I agreed to do ‘Rann’ because it was a Ram Gopal Varma film. Ramu, as he is fondly called, has been a passionate maker and I enjoy working with him. He has always presented me well and offered me challenging situations in the stories he creates. Yes, the media and its complexities do fascinate me and ‘Rann’ did carry some of the complexities when it was narrated to me.
Media has evolved over the years that you have been in entertainment, from the days of Doordarshan to satellite television, do you believe news telly in India is restrained and effective in doing its job?
I am not an authority in judging whether television in India has remained restrained or effective in doing its job. The onus of this must fall on those that construct guidelines for media in the country. As I see it, media has a job to do, much as I and others have a job to do. How we execute our respective jobs should be guided by our own acumen, or within the acumen of those that set examples and principles for us. In a rapidly changing world of communication, it would be difficult to maintain a set given code of conduct. I would imagine that the apparatus that the medium is in possession of would give an indication how best to use it. You may be owning a private jet and never use it to travel. Conversely, you may be the owner of a bicycle and making optimum use of it to get from one place to the other. Depends on what and which philosophy you wish to follow. Having said that, we cannot ignore the pressures of competition that various media now face. Competition may well push one to extremes and I wonder whether restraint and effectiveness are necessarily being considered in the middle of a news and entertainment battle. Well, any battle actually!
I notice that you are back to playing Vijay, why are you enamoured of this name? What is Vijay Harshvardhan Malik’s role in ‘Rann’, how do you define it?
The name in the script when written was simply Harshvardhan Malik. I asked Ramu to put a Vijay in front of it with the hope that it would bring success, much like some of my other ‘Vijayed’ films. (Laughs) Vijay Harshvardhan Malik is the owner of a TV channel, an established anchor, erudite, honest and with a voice that carries immense credibility. When he speaks, the nation listens and more importantly, believes. He is thrust into a dilemma that I believe most people in his position would - that of compromising conscience to enhance business or compromising business to keep his conscience intact. The journalist or the media that he represents being of course in the belief, that they are the conscience of the nation.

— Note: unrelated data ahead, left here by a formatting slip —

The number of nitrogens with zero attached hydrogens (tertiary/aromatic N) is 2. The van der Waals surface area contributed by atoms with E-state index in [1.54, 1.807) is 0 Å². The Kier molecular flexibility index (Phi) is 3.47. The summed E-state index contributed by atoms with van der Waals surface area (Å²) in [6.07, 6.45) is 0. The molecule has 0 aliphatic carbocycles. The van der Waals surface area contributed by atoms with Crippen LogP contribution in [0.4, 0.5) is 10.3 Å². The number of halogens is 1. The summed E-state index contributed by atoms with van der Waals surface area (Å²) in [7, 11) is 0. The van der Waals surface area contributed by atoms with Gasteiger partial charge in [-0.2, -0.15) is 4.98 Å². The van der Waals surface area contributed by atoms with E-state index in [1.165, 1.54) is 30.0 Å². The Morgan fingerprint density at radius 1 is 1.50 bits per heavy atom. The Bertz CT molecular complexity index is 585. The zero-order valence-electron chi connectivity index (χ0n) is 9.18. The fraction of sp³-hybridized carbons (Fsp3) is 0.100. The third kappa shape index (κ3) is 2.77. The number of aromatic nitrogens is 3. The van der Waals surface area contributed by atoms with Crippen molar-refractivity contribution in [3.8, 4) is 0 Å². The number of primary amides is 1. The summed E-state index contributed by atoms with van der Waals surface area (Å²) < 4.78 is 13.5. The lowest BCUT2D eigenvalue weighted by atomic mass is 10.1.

In the Capital today, you said that it is not a film which indulges in media bashing, then what is the message that one needs to take away from this film?
That like every other commercial mainstream escapist film made in India, the viewer shall be witness to poetic justice in two hours. You and I may never get poetic justice for ourselves in an entire lifetime; perhaps several lifetimes!
How do you view contemporary news television media, what are its warts and inadequacies?
News television media is still young and in its infancy, but growing up very rapidly. For a nation that has gained its independence just over 60 years back, we have done remarkably better than many others coming out from similar conditions. In order to forge ahead and keep up with the rest of the world, we would have to make 'quantum leaps'. Every time we do that, we shall create and leave behind a vacuum. The vacuum is the reason for some of our 'warts' and 'inadequacies'. This is a normal and natural occurrence; one that we shall have to face, but one that I sincerely believe we have the capacity to overcome.
What did you think of its coverage of 26/11?
Good in many respects, but overenthusiastic in some others, resulting in inadvertently helping out the terrorists.
Many years ago Shashi Kapoor acted in ‘New Delhi Times’, based loosely on the life of Arun Shourie and his relationship with Ramnath Goenka, while Abhishek himself played Guru, where he was pitted against Mithunda playing Ramnath Goenka again. What is the raison d etre behind ‘Rann’?
A story of everyday life set in a background of the electronic media.
(Sandeep Bamzai is a well-known journalist, who started his career as a stringer with The Statesman in Kolkata in 1984. He has held senior editorial positions in some of the biggest media houses in three different cities - Kolkata, Mumbai and New Delhi. In late 2008, he joined three old friends to launch a start-up – Sportzpower Network – which combines his two passions of business and sport. Familiar with all four media – print, television, Internet and radio, Bamzai is the author of three different books on cricket and Kashmir.
The views expressed here are of the writer’s and not those of the editors and publisher of exchange4media.com.)